“It is strictly stated in state law that pharmacists must fill prescriptions for emergency contraceptions,” said Tiffani Bruce, a spokeswoman for Deerfield, Ill.-based Walgreen. “Anyone who takes issue with this law needs to address it with the state or the governor.”

The three pharmacists – identified by the group as Menges, Richard Quayle and Carol Muzzarelli – were put on unpaid leave for refusing on religious and moral grounds to fill prescriptions for the morning-after pill. A fourth pharmacist who was put on leave returned to work Monday after agreeing in writing to follow the state rule.

Manion called a state or federal lawsuit likely if the company doesn’t reinstate the pharmacists. “It’s important that a stand be taken here,” he said.

Bruce said the three pharmacists have declined to accept the chain’s offer to find them work in Missouri, which has no such rule.

Several lawsuits on behalf of pharmacists and pharmacy owners have been filed in opposition to the rule, many by Manion’s group and Americans United for Life, a Chicago-based public interest law firm.

I happen to believe that a lawsuit can be a means of free expression, so there’s no “but” in my argument, although I do think these folks are threatening the wrong people. I do wonder how far this line of thinking can go.

For example, if you are a clerk who is opposed to the selling birth control of any sort – and some zealots are – does that mean that you don’t have to ring up somebody’s order if it contains condoms or spermicidal cream? If you’re a devout Jehovah’s Witness or a follower of a similar philosophy, should you be able to refuse to ring up Halloween products? And if it’s okay for a member of a Christian sect to do so, then is it okay if you’re a Wiccan who’s tired of how witches have been defamed?

Most important – because it’s most pervasive right now – if you want to incorporate all Americans in your year end cheer by saying “Happy Holidays” instead of “Merry Christmas,” can these clowns defame you as anti-Christian? I’m not specifically asking this question of Bill O’Reilly, but after his attack on Jon Stewart I am making note of this.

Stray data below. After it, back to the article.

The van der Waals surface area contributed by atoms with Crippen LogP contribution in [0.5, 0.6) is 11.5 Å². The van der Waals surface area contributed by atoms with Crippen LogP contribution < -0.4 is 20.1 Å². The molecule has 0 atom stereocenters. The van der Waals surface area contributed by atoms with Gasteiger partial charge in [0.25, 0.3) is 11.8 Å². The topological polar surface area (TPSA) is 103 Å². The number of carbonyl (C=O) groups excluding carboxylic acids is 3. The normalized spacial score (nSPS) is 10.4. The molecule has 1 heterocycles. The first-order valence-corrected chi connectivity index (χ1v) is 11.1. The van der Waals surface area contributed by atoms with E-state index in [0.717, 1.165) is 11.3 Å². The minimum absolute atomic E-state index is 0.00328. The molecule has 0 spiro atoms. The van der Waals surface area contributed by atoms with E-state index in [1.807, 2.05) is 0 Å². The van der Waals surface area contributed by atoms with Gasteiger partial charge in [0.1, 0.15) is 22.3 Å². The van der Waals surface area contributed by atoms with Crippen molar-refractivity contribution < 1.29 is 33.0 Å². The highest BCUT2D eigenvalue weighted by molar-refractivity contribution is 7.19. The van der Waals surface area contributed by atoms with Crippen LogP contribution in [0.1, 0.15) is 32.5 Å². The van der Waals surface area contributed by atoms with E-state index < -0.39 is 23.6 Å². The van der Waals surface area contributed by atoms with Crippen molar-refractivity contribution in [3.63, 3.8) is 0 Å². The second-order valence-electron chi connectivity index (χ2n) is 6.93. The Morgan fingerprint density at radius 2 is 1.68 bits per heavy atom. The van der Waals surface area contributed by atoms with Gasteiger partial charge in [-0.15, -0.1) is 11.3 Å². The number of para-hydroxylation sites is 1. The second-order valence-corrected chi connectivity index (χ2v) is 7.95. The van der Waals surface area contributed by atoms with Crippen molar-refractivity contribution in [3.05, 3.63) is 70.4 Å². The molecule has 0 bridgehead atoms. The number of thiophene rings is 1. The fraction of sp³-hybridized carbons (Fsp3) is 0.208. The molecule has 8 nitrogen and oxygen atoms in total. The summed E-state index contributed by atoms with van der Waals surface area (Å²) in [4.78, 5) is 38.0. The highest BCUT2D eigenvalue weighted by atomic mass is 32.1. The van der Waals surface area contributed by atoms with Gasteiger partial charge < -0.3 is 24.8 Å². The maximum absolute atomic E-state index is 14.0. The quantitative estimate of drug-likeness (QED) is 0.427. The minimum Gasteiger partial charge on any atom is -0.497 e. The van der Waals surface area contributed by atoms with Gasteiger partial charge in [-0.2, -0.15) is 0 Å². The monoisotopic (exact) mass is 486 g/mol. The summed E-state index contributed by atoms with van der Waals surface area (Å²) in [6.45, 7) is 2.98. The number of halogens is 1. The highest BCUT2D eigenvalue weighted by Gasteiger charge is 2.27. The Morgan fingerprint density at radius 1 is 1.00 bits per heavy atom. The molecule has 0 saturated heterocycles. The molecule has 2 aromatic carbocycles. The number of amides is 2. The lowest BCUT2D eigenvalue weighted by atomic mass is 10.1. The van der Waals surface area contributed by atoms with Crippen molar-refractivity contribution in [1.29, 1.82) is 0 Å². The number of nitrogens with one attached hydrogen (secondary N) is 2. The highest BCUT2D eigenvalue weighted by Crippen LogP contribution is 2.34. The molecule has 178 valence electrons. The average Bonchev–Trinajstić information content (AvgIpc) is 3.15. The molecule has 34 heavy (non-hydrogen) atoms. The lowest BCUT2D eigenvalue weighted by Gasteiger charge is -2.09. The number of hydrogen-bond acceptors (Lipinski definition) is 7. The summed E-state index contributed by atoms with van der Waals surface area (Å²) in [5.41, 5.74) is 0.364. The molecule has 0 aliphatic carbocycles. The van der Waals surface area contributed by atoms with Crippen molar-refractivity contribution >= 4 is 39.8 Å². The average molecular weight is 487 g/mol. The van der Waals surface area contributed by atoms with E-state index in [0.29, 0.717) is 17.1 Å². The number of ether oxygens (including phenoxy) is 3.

So I think we need a litmus test. Therefore, as I often to, I turn to Jeff Foxworthy for my inspiration. He’s the perfector of the modern-day sociological litmus, with the caveat that he (unlike me) is trying to be funny. Yes, friends, it’s time for

You Just MIGHT Be A Bigot If…

• you think the phrase “Happy Holidays” is anti-Christian.

• you take the phrase “separation of church and state” as an assault on your religious freedom.

• you think America is a Christian nation.

• you think “America” only refers to the United States and not, say, Haiti.

• you think establishing a theocracy in Iraq means Iraq is becoming a democracy.

• you think establishing a theocracy in the United States means we are maintaining a democracy.

• you think all other religions are wrong.

• you believe Pagans are Satanic.

• you get pissed every time somebody notes how many Christmas “traditions” were ripped off from the Pagans.

• you believe atheists are akin to child molesters.

• you are straight and you think same sex marriage is in any way your business.

• you think marriage is in any way the government’s business.

• you think the Crusades were a good thing and you can’t understand why Moslems and Jews are so pissy about it.

• you think that attacking bigotry is the same as attacking your religion.

Give yourself one point for every answer with which you agree. If you come up with a score of “1” or higher, well, you just MIGHT be a bigot.

Posted by Mike Gold at 03:46 PM | Comments (22) | TrackBack